The hunting lease should clearly set forth the specific terms under which the party to the contract can hunt. Is the permission for a particular animal season only? Is it for rifle or bow hunting only? Are there particular firearms that are not allowed?[viii] Does it allow any legal hunting for a term of one year? Is it is multi-year contract? Perhaps a landowner will want to offer a multi-day hunting lease to a party or group. These are all possibilities, but the document should specify the exact terms of the permission granted.
The lease should also specify if the hunting party is also allowed to spend the night on the property or if they must leave by nightfall. Could the hunters bring an RV or 5th wheel on the property to park? If so, can the party have a bonfire outside? What is the maximum number of people who can sleep there? Can people who are not part of the hunting party spend the night? If there is a small cabin or residence, the same questions should be asked, and the lease should specify what behavior and use is allowed and not allowed.
Termination and Options to Renew Provisions
The contract should specify the particular grounds and the manner under which the landowner can terminate the contract, including for misuse or dangerous use of the property. The clause should state how the termination notice will be communicated. The contract should also specify whether the contract will automatically renew or terminate on a particular date.
Waiver of Liability
As discussed above, liability should be a prime concern for landowners contemplating a hunting lease. Landowners should acquire a waiver of liability from the hunters as part of the lease. Through a properly drafted waiver, the landowner should be able to obtain the same level of liability protection offered by the Iowa Recreational Use Statute as to all adult hunters. Such a waiver would not provide protection, however, for children under 18. Landowners are advised to seek legal counsel to draft a legally enforceable waiver. They are also advised to discuss any hunting lease in advance with their insurer to understand what damages insurance may cover if an event were to occur.
Landowners also may want to include an indemnification clause. This is when the hunters agree to assume the risk and pay any damages caused to others by the hunter or the hunter’s activity on the property. This is important if the landowner becomes involved in a lawsuit where a third party was injured or harmed. It also can help reinforce the hunters’ responsibilities and encourage safe hunting practices.
Studies have found that tree stands lead to more injuries than firearms in a hunting context.[ix] Providing a tree stand or elevated hunting platform is increasing the risk that the hunter or guest will become injured from a fall or improperly maintained stand. If there is a tree stand, it needs to meet the Treestand Manufacturer’s Association’s safety standards,[x] and the hunter should be required to wear a safety harness at all times. If the hunter is providing the stand, the stand should be installed in summer when it is easier to identify a dead tree. A dead tree should never be used to support an elevated hunting platform.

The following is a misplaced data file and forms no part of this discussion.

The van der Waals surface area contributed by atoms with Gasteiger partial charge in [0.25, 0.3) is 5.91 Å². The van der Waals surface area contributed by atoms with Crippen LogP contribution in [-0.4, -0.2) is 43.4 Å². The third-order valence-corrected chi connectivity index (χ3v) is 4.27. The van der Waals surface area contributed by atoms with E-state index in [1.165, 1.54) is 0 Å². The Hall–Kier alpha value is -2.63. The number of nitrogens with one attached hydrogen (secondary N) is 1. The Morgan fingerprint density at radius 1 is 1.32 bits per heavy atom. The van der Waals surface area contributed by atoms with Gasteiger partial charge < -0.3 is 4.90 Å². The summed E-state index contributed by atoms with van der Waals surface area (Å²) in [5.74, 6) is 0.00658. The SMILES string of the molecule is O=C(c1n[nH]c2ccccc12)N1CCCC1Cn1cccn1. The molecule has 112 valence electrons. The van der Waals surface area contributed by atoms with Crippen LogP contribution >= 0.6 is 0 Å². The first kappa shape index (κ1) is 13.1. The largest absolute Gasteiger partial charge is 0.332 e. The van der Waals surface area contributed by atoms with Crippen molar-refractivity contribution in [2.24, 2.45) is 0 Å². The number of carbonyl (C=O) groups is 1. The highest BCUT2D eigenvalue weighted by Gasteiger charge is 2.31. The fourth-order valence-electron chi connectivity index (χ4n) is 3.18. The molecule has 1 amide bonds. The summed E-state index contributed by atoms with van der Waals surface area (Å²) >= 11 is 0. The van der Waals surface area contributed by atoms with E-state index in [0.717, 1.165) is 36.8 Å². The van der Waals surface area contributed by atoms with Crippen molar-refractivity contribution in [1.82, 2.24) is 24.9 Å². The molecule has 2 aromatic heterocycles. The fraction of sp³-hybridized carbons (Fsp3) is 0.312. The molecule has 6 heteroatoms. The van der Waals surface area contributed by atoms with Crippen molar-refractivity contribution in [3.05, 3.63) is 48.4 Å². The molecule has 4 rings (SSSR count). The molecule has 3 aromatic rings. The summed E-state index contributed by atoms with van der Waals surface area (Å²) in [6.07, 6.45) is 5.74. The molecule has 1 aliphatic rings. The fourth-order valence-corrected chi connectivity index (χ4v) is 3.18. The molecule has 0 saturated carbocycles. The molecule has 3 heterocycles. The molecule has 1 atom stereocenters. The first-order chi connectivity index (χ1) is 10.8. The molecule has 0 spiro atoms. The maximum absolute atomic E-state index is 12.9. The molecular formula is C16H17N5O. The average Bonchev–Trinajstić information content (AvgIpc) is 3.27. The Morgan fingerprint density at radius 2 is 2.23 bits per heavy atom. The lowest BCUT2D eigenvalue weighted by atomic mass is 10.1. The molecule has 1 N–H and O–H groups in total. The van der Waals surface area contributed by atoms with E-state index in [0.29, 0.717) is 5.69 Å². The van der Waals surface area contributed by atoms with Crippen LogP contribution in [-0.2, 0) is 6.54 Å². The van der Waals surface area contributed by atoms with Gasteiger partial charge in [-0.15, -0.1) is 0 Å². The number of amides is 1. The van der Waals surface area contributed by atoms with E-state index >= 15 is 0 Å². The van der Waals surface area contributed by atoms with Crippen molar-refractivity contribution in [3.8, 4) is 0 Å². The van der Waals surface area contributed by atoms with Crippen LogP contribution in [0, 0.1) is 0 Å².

A hunting lease should include the terms of payment required under the lease, including the amount, the due date, the manner in which payment is to be made, and the remedy in the event of nonpayment. It is best practice to require payment prior to the hunting period, usually well in advance so that an alternative party can be found if payment is not made.
As noted above, Iowa hunting land is a precious commodity. Through a well-drafted hunting lease, landowners can share their resource with others and, in exchange, receive a monetary benefit. They should remember, however, that any such agreement should be carefully drafted and cleared with their insurers. Failing to take such measures could place them in a liability landmine.
[i] Iowa Chapter 461C.
[ii] Iowa Code § 461C.4(4).
[iii] Iowa Code § 461C.6(2).
[iv] Iowa Code §461C.6(1).
[v] Sallee v. Stewart, 827 N.W.2d 128, 153-54 (Iowa 2013); Bird v. Econ. Brick Homes, Inc., 498 N.W.2d 408, 409-10 (Iowa 1993).
[vi] Bird v. Econ. Brick Homes, Inc., 498 N.W.2d 408, 410 (Iowa 1993) quoting Burnett v. City of Adrian, 326 N.W.2d 810 ( Mich. 1982).
[vii][vii] Restatement (Third) of Property (Servitudes) § 1.2, cmt e (2000).
[viii] Strong, Jared. New Hunting Law will Allow AR-15s for Deer in January. June 17, 2022, https://iowacapitaldispatch.com/2022/06/17/new-hunting-law-will-allow-ar-15s-for-deer-in-january/ (last accessed Dec. 28, 2022).
[ix] Crockett A, Stawicki SP, et al. Tree Stands, Not Guns, Are The Midwestern Hunter's Most Dangerous Weapon. Am Surg. 2010 Sep;76(9):1006-10; Halanski MA, Corden TE. Wisconsin firearm deer hunting season: injuries at a level I trauma center, 1999-2004. Wis. Med J. 2008 Feb;107(1):20-4.
[x] Current Standards, Treestand Manufacturing Assoc., https://www.tmastands.com/members-only/current-standards/ (last accessed Dec. 28, 2022).